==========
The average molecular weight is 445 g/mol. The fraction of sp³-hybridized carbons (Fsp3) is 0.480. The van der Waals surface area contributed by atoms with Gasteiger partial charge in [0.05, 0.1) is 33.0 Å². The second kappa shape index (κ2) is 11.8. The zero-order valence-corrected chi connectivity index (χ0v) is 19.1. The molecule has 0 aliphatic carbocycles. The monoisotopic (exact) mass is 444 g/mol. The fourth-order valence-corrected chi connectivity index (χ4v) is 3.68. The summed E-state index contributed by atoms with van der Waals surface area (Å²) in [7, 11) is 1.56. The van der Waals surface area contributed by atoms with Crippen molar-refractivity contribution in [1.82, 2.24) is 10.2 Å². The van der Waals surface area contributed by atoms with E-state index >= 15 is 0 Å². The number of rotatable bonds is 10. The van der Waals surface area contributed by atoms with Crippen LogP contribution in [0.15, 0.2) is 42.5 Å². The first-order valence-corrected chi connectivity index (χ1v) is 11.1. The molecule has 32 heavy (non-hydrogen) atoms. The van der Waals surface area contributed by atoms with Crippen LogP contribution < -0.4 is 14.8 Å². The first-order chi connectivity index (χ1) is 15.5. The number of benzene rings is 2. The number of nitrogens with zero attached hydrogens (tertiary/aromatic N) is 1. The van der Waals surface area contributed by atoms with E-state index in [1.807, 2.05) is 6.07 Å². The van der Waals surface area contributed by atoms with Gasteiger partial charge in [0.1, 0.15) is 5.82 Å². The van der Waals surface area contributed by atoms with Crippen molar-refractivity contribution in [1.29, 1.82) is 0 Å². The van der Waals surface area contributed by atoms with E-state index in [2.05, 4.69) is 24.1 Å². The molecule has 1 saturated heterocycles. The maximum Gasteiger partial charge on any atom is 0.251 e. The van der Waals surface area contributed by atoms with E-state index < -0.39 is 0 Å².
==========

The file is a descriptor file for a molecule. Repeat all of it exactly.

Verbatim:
The average molecular weight is 445 g/mol. The fraction of sp³-hybridized carbons (Fsp3) is 0.480. The van der Waals surface area contributed by atoms with Gasteiger partial charge in [0.05, 0.1) is 33.0 Å². The second kappa shape index (κ2) is 11.8. The zero-order valence-corrected chi connectivity index (χ0v) is 19.1. The molecule has 0 aliphatic carbocycles. The monoisotopic (exact) mass is 444 g/mol. The fourth-order valence-corrected chi connectivity index (χ4v) is 3.68. The summed E-state index contributed by atoms with van der Waals surface area (Å²) in [7, 11) is 1.56. The van der Waals surface area contributed by atoms with Crippen molar-refractivity contribution in [1.82, 2.24) is 10.2 Å². The van der Waals surface area contributed by atoms with E-state index >= 15 is 0 Å². The number of rotatable bonds is 10. The van der Waals surface area contributed by atoms with Crippen LogP contribution in [0.15, 0.2) is 42.5 Å². The first-order valence-corrected chi connectivity index (χ1v) is 11.1. The molecule has 32 heavy (non-hydrogen) atoms. The van der Waals surface area contributed by atoms with Crippen LogP contribution < -0.4 is 14.8 Å². The first-order chi connectivity index (χ1) is 15.5. The number of benzene rings is 2. The number of nitrogens with zero attached hydrogens (tertiary/aromatic N) is 1. The van der Waals surface area contributed by atoms with E-state index in [1.807, 2.05) is 6.07 Å². The van der Waals surface area contributed by atoms with Gasteiger partial charge in [0.1, 0.15) is 5.82 Å². The van der Waals surface area contributed by atoms with Crippen molar-refractivity contribution in [1.29, 1.82) is 0 Å². The van der Waals surface area contributed by atoms with E-state index in [2.05, 4.69) is 24.1 Å². The molecule has 1 saturated heterocycles. The maximum Gasteiger partial charge on any atom is 0.251 e. The van der Waals surface area contributed by atoms with E-state index < -0.39 is 0 Å².